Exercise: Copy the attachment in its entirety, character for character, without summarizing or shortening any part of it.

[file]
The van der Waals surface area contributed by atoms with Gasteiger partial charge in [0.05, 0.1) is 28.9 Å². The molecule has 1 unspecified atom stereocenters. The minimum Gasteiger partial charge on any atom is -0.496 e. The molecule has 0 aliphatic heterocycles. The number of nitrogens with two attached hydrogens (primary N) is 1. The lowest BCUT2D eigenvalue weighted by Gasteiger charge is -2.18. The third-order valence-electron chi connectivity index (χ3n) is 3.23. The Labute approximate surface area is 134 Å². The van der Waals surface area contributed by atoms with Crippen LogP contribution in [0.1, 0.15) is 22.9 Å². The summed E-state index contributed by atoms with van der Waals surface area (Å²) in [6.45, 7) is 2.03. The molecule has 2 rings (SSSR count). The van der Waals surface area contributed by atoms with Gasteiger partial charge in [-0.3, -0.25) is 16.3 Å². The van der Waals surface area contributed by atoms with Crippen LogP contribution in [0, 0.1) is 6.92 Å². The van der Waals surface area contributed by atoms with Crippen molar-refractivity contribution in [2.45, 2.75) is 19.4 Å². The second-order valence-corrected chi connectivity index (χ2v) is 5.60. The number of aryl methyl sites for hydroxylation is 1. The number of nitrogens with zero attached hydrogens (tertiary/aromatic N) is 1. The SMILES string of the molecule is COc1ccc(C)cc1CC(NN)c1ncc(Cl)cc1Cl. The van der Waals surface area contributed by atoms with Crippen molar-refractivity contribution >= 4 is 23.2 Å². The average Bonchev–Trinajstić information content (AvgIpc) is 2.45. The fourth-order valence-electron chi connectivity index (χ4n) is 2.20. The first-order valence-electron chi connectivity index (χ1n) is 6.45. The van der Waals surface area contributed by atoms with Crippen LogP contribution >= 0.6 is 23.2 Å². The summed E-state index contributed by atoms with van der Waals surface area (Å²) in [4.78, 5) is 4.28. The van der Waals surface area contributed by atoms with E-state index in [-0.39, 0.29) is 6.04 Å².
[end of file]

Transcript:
The van der Waals surface area contributed by atoms with Gasteiger partial charge in [0.05, 0.1) is 28.9 Å². The molecule has 1 unspecified atom stereocenters. The minimum Gasteiger partial charge on any atom is -0.496 e. The molecule has 0 aliphatic heterocycles. The number of nitrogens with two attached hydrogens (primary N) is 1. The lowest BCUT2D eigenvalue weighted by Gasteiger charge is -2.18. The third-order valence-electron chi connectivity index (χ3n) is 3.23. The Labute approximate surface area is 134 Å². The van der Waals surface area contributed by atoms with Crippen LogP contribution in [0.1, 0.15) is 22.9 Å². The summed E-state index contributed by atoms with van der Waals surface area (Å²) in [6.45, 7) is 2.03. The molecule has 2 rings (SSSR count). The van der Waals surface area contributed by atoms with Gasteiger partial charge in [-0.3, -0.25) is 16.3 Å². The van der Waals surface area contributed by atoms with Crippen LogP contribution in [0, 0.1) is 6.92 Å². The van der Waals surface area contributed by atoms with Crippen molar-refractivity contribution in [2.45, 2.75) is 19.4 Å². The second-order valence-corrected chi connectivity index (χ2v) is 5.60. The number of aryl methyl sites for hydroxylation is 1. The number of nitrogens with zero attached hydrogens (tertiary/aromatic N) is 1. The SMILES string of the molecule is COc1ccc(C)cc1CC(NN)c1ncc(Cl)cc1Cl. The van der Waals surface area contributed by atoms with Crippen molar-refractivity contribution >= 4 is 23.2 Å². The average Bonchev–Trinajstić information content (AvgIpc) is 2.45. The fourth-order valence-electron chi connectivity index (χ4n) is 2.20. The first-order valence-electron chi connectivity index (χ1n) is 6.45. The van der Waals surface area contributed by atoms with Crippen LogP contribution >= 0.6 is 23.2 Å². The summed E-state index contributed by atoms with van der Waals surface area (Å²) in [4.78, 5) is 4.28. The van der Waals surface area contributed by atoms with E-state index in [-0.39, 0.29) is 6.04 Å².